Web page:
Derrius Guice, Washington’s rookie running back, tore his ACL during the preseason. Over 90 percent of NFL athletes who tear their ACL are able to return to their previous level of play. In fact, these days, it’s almost assumed that will happen without fail. When that doesn’t occur in a timely fashion, it’s usually due to other associated injuries, such as meniscal tears, injuries to a second ligament, cartilage damage, etc. Some, such as Dalvin Cook, return only to be hampered by hamstring injuries that their previous knee injury probably predisposed them to.
The Complications Guice Faced and Their Ramifications
Nobody ever really wants to talk about the other 5 to 10 percent that don’t make it back to professional athletics. Guice will return to play again, but his ACL reconstruction was unfortunately complicated by an infection. That’s an extremely serious complication that could happen to any surgeon. Guice’s infection was reported to have lasted for two months and required three subsequent arthroscopic knee “washouts” as well as IV antibiotics to cure it. A “washout” is layman’s term for arthroscopic irrigation and debridement, where the knee is arthroscopically flushed with copious amounts (at least 9L) of fluid and any questionable tissue removed using motorized shavers. His infection has reportedly been fully cured.
At the minimum, this slows down his recovery. Normally, an RB would be able to play six to nine months after an uncomplicated ACL reconstruction. However, there is currently no timetable for Guice’s return.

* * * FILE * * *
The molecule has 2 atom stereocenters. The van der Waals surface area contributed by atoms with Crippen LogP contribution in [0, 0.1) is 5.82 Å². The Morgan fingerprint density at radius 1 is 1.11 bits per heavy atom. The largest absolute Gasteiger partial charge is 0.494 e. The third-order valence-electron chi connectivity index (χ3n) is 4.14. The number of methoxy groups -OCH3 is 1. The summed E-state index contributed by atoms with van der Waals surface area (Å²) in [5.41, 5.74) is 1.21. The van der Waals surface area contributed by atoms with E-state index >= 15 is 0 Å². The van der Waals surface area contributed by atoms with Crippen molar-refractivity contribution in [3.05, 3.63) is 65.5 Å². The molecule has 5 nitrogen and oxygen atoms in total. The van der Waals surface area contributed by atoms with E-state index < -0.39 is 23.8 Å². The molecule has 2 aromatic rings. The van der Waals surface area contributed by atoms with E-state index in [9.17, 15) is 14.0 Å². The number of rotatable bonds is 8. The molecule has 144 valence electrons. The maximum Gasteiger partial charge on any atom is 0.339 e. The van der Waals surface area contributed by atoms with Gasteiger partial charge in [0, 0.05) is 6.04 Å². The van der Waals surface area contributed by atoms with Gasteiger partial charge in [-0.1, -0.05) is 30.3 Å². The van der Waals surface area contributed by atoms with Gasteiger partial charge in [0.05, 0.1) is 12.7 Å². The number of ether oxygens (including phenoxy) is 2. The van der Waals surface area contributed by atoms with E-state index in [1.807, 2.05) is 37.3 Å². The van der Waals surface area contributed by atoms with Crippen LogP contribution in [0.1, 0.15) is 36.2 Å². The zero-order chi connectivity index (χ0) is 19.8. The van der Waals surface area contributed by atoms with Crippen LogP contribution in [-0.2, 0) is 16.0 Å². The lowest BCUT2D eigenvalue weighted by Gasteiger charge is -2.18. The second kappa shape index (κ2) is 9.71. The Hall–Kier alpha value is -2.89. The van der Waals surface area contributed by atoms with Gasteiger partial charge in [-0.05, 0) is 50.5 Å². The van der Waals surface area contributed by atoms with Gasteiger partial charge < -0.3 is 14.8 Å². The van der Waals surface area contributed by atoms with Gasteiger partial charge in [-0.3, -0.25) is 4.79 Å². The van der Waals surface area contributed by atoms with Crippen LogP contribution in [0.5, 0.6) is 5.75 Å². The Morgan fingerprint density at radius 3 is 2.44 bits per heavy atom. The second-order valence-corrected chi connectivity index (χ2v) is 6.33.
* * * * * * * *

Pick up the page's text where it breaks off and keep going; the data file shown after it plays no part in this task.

But there are other issues. Nothing causes scar formation like an infection causes scar formation. So Guice’s knee will have more stiffness than normally follows an ACL reconstruction. In addition, his quadriceps muscle, the main power generator for jumping, cutting, and a major contributor to acceleration, will have more scar formation. In addition, the portals (small incisions through which cannulas are placed to perform knee arthroscopy) penetrate the quadriceps muscle, increasing direct damage to it. And this has now happened more than once.
In addition, bacterial infections directly attack joint cartilage. While I have no doubt that Guice’s infection was expertly treated in a timely and appropriately aggressive fashion, the fact remains that his cartilage was exposed to bacterial infection. This leads to some degree of damage and softening. Considering the stresses that NFL running backs place on their knee cartilage, this may predispose him to future activity-related swelling and aching, potentially leading to decreased practice and/or playing time. It will also decrease the longevity of his career, as his knee’s cartilage will not hold up to those stresses as well as it otherwise would have.
Guice’s Reality and Fantasy Future
Guice was a late second-round NFL draft pick who would have probably been a first-round pick if not for “character concerns.” He was projected to be a significantly above average, potentially excellent, NFL running back. I have no doubt he’ll play next season, but it’s unlikely now that he will ever be quite as good as he would have been. Because of decreased knee flexibility, as well as slightly less quadriceps power for jumping, cutting, and acceleration, he’ll probably be simply an above-average running back, ie. “one notch below” whatever he would have been. And probably with lesser career longevity.